Choosing a minor in nursing is a little bit of a sticky topic.
Some nursing schools allow you to choose a minor as a part of your degree (or even require it), while others have a rigorous curriculum that would make choosing a minor nearly impossible. Some nursing degrees are only 2 years (ADN), while others are 4 years (BSN). In the 2 year program, you probably won’t have a minor, and many 4 year degree programs do not let you choose a minor either (mine didn’t).
We recently had a great question about selecting a minor in Nutrition:
I really appreciate your informative website, as it has answered many questions that I have about the field of Nursing. An article suggestion that I would like to make would be to write an article about gaining a nutrition minor, along with your degree. I have questions surrounding the requirements, since nutrition fascinates me. Thank you for your time,
Minoring in Nutrition In a Nursing Program
Thanks for your question Shawn.
Nutrition is indeed a very interesting topic, as it affects us all. Not only is it important to monitor the quantity of food, but also the quality. I would also say that nutrition is complimentary to just about any health profession. We are what we eat. As someone once said, we dig our own graves with our forks! Another person once quipped, “I eat on half of my salary, the doctor eats on the other half.” So nutrition is definitely a vital part of our health.
When I got my BSN in nursing, the college I attended did not require or recommend choosing a minor as a part of the regular curriculum. In fact, to do so would have meant that I had to take additional classes on top of my already full-time schedule (with clinicals and the whole thing). I had a friend who chose a minor anyway, but she had to take summer classes to get it done.
What makes it a little tricky, however, is that nursing schools can differ quite a bit on how they handle the issue of a minor. Some may require a minor, others may simply allow it (but not force it), while others really don’t have the curriculum set up in a way to make it easy to pick a minor (although there still may be ways to obtain a minor or degree in nutrition).
If I was guessing, I’d say the majority of nursing schools don’t have a minor built-in to the curriculum. The reason is pretty self simple: In your last semester or two, you’ll be busy with clinicals, practicums, and classwork. That can be enough to be a VERY busy schedule alone. I think most nursing schools recognize how hard this can be, and therefore, usually don’t require a minor.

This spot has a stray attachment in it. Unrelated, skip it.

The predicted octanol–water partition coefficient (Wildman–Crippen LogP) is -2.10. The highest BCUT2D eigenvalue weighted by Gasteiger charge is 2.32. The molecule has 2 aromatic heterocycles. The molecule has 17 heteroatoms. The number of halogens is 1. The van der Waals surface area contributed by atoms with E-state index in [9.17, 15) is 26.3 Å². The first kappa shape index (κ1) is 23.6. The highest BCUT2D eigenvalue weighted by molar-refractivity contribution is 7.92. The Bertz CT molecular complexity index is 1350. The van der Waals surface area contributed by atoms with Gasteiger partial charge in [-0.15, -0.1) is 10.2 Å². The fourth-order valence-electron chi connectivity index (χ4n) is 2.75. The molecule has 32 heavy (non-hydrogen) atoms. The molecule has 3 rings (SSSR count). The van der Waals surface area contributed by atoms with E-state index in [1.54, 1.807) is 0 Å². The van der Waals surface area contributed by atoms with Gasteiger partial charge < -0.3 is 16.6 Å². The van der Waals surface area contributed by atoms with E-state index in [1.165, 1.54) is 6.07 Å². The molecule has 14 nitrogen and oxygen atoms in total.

So my first bit of advice would be to really shop around and see if the local nursing schools in your area even allow a minor in the first place. Most of the local universities or schools should have their entire sample curriculum on their website. Having said that, here are a few tips for you based on each scenario:
- Nursing Schools that allow minors–If the nursing school you select does allow/encourage you to select a minor, then you’re all set. You can then choose nutrition (assuming the same school offers it), and there should be no issues. Again, you’ll definitely want to shop around for local nursing schools, and perhaps even schedule a time to speak with a class adviser before you enroll (usually free).
- Nursing Schools that allow minors–If your nursing school doesn’t require a minor, but does allow you to do it, then you may have to take additional classes on top of your already full nursing school classes. One strategy to do this is that you can go full time, but only take part-time nursing class loads. The other option is that you could take summer classes (like my friend did), or just stretch out the length of time it will take to graduate.
- Nursing Schools that Don’t Allow Minors–If a nursing school doesn’t offer a minor at all, you may see if they would allow you to “double major.” In this scenario, you’d major in both nursing and nutrition. It will usually take an extra year or so, but you can often do this. Another option would be, of course, to find another nursing school. Or you could go back to get some sort of associates degree in nutrition and do things that way.
The bottom line is this: There is more than one way to skin a cat, and you have a lot of options regarding how you could obtain a minor (or some degree/certification) in nutrition along with your nursing program. Ultimately, you’ll have to see what’s offered locally, and then weigh the pros and cons of each scenario and see how it impacts your finances, goals, and so forth.
It may take a little more money and time, but it can definitely be done.
What Would Be the Requirements of Minoring in Nutrition?
If the nursing program allows for a minor, then the curriculum will be divided into nursing classes and nutritional classes. Most BSN (4 year programs) are going to require around 110-130 credit hours for graduation, with each class being about 2-4 credits each (most are 3 credits). A minor will usually only encompass about 27 credits of the program, while nursing will make up the bulk of it. You will also have a general education curriculum in most 4 year programs, which will take about 27-54 credit hours or so.
Again, its hard to say with any certainty, because each nursing school operates a bit differently. The way my nursing school was set up, I took my general educational classes in the first 2 years, along with a few lower level nursing courses. The last 2 years were pretty much focused on nursing almost exclusively, with clinicals and class work.
Thanks so much for your question, and may God bless you with your future career.